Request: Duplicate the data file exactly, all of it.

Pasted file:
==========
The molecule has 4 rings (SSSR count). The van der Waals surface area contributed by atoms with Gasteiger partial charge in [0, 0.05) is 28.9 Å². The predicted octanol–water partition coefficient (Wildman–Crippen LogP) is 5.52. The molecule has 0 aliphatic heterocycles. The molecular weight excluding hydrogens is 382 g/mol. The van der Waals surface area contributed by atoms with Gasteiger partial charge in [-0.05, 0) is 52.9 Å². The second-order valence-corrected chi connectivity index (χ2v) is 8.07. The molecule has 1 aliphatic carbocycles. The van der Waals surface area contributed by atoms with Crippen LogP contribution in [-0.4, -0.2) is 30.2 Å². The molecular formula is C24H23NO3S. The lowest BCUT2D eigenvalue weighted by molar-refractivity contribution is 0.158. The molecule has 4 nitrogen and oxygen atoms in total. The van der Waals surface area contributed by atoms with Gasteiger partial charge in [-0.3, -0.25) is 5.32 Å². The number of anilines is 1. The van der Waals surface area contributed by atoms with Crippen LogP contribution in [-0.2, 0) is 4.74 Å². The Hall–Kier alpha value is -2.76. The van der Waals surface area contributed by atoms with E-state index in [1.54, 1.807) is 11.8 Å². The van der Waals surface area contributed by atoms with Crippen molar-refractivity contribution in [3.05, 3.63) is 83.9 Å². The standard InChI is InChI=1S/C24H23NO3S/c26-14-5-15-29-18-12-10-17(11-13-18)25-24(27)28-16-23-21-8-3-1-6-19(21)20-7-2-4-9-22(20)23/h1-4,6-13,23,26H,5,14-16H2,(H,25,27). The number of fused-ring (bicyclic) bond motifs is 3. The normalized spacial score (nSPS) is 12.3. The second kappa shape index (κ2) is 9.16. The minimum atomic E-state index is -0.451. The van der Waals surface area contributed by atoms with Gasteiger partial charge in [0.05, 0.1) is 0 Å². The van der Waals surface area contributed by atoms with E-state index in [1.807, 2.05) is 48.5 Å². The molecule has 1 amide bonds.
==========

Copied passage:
The molecule has 4 rings (SSSR count). The van der Waals surface area contributed by atoms with Gasteiger partial charge in [0, 0.05) is 28.9 Å². The predicted octanol–water partition coefficient (Wildman–Crippen LogP) is 5.52. The molecule has 0 aliphatic heterocycles. The molecular weight excluding hydrogens is 382 g/mol. The van der Waals surface area contributed by atoms with Gasteiger partial charge in [-0.05, 0) is 52.9 Å². The second-order valence-corrected chi connectivity index (χ2v) is 8.07. The molecule has 1 aliphatic carbocycles. The van der Waals surface area contributed by atoms with Crippen LogP contribution in [-0.4, -0.2) is 30.2 Å². The molecular formula is C24H23NO3S. The lowest BCUT2D eigenvalue weighted by molar-refractivity contribution is 0.158. The molecule has 4 nitrogen and oxygen atoms in total. The van der Waals surface area contributed by atoms with Gasteiger partial charge in [-0.3, -0.25) is 5.32 Å². The number of anilines is 1. The van der Waals surface area contributed by atoms with Crippen LogP contribution in [-0.2, 0) is 4.74 Å². The Hall–Kier alpha value is -2.76. The van der Waals surface area contributed by atoms with E-state index in [1.54, 1.807) is 11.8 Å². The van der Waals surface area contributed by atoms with Crippen molar-refractivity contribution in [3.05, 3.63) is 83.9 Å². The standard InChI is InChI=1S/C24H23NO3S/c26-14-5-15-29-18-12-10-17(11-13-18)25-24(27)28-16-23-21-8-3-1-6-19(21)20-7-2-4-9-22(20)23/h1-4,6-13,23,26H,5,14-16H2,(H,25,27). The number of fused-ring (bicyclic) bond motifs is 3. The normalized spacial score (nSPS) is 12.3. The second kappa shape index (κ2) is 9.16. The minimum atomic E-state index is -0.451. The van der Waals surface area contributed by atoms with Gasteiger partial charge in [0.05, 0.1) is 0 Å². The van der Waals surface area contributed by atoms with E-state index in [1.807, 2.05) is 48.5 Å². The molecule has 1 amide bonds.